The Bach of the Passions was here too – at least the Passions as we used to hear them, when they were understood to have subject matter rather than machine patterns. In the G-sharp minor Prelude, one might have thought oneself in a successor to one of the great choruses, whilst its successor fugue cast its chromatic lance far into the future, dissonances relished not in themselves – this is not Debussy – but because of where they are placed and why. Their emancipation may seem imminent but it is not immanent. What did sound immanent, however, were the very spirit of music and of musical exploration. Perhaps Liszt was not the only composer of Faustian music for the piano.

If pushed to find fault, I might point to the A-flat major Prelude, which, for all its declamatory quality, might have benefited from a little light and shade. Yet that lack was so unusual that it almost provided variation in itself, a further layer to Bach’s – and Pollini’s – achievement. There were very occasional slips, yet they mattered not at all; if anything, they, along with the pianist's singing, further deepened the profound humanity of the performance, hammering a final nail into the coffin of the always absurd charge of icy perfectionism.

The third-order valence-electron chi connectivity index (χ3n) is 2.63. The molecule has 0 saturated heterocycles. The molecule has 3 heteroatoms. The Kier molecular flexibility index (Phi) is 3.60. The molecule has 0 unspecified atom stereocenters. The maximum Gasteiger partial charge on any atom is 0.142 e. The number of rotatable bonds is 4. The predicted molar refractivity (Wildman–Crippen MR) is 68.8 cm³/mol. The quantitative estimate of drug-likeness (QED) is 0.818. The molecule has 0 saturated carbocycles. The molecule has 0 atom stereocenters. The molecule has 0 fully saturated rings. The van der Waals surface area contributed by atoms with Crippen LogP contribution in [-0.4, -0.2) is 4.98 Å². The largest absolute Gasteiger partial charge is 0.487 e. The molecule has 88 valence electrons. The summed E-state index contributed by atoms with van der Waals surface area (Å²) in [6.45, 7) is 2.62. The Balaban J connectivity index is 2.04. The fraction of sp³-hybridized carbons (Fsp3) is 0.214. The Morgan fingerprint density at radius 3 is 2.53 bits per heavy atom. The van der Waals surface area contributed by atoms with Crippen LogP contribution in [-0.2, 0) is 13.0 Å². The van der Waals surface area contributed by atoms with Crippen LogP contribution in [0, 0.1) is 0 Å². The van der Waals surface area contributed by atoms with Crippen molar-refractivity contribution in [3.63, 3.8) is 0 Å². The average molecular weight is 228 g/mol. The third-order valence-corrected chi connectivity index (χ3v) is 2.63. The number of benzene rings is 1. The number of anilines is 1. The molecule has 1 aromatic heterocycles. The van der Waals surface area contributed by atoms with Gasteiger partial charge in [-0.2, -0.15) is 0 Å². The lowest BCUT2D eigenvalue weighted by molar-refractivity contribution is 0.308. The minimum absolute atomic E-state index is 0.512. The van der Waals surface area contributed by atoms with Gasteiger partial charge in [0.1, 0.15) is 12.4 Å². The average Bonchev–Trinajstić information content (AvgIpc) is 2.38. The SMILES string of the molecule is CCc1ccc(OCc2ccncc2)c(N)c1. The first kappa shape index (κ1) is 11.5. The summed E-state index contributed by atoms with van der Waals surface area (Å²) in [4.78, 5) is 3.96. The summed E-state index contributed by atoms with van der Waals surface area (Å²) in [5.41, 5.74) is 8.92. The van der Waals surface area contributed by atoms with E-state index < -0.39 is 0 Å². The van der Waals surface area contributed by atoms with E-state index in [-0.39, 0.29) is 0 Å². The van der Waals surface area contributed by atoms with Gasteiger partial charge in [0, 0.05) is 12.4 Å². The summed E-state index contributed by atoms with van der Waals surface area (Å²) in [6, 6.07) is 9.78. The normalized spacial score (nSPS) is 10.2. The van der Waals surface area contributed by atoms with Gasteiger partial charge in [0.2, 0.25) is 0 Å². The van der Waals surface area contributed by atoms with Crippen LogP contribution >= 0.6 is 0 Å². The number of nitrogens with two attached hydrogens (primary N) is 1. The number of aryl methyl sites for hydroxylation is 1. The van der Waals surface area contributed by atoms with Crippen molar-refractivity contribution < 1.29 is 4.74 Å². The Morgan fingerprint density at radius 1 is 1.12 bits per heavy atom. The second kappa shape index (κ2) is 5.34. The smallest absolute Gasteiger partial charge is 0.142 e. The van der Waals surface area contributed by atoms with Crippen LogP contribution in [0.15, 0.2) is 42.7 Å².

I almost resist the temptation to say this, but sadly a report would be quite distorted if I did not mention the distracting antics of a pernicious section of the audience. All of the usual bronchial disturbance was present, but in greater degree than I have suffered for a while. I also had the misfortune to suffer next to me a heavy breather who from time to time would rub with his foot a plastic bag beneath his seat; I cannot imagine that there were not similar cases around the hall. If only it were possible to ignore the coughing and the rest … but when music and performance demand that one concentrate so closely, one simply cannot. Pollini seemed irritated, and began to pre-empt the coughs. To an extent, that added to the cumulative effect of the performance, but performing choices should not have to be based upon lessening selfish behaviour. Nevertheless, as soon as the performance was over, my first thought was how I wished I could hear it again – and, if at all possible, at once.

Details of the remaining performances may be found by clicking here. Beg, borrow, or steal, if you must...

4 comments:

Anonymous said...

sums up my experience entirely.

EC said...

How I wish I could have been there! Instead I attended a very mediocre performance of Mahler 9.. an adjective that is perhaps more damning when referring to this work! Dudamel and the LA Philharmonic failed to deliver (the former more to blame than the latter), though judging from the audiences' enthusiastic reaction I may be in the minority in thinking so. Nevertheless, I will be there for Pollini's Beethoven and Schubert. I even have a spare ticket (fantastic seat) for the Beethoven, so there will be at least one return to look out for.

Mark Berry said...

Excellent, I'll be there too: it must be about a year ago that I bought my tickets for all five Pollini concerts!

I'd have predicted both that the Dudamel Mahler concert would be ecstatically received and that more discerning audience members would have remained sceptical...

Stephen Loxton said...

I enjoyed the recital in a manner close to the review: Pollini vs the page turner was a psycho-dynamic roller-coaster too! However, the playing was revelatory via a special sort of austerity.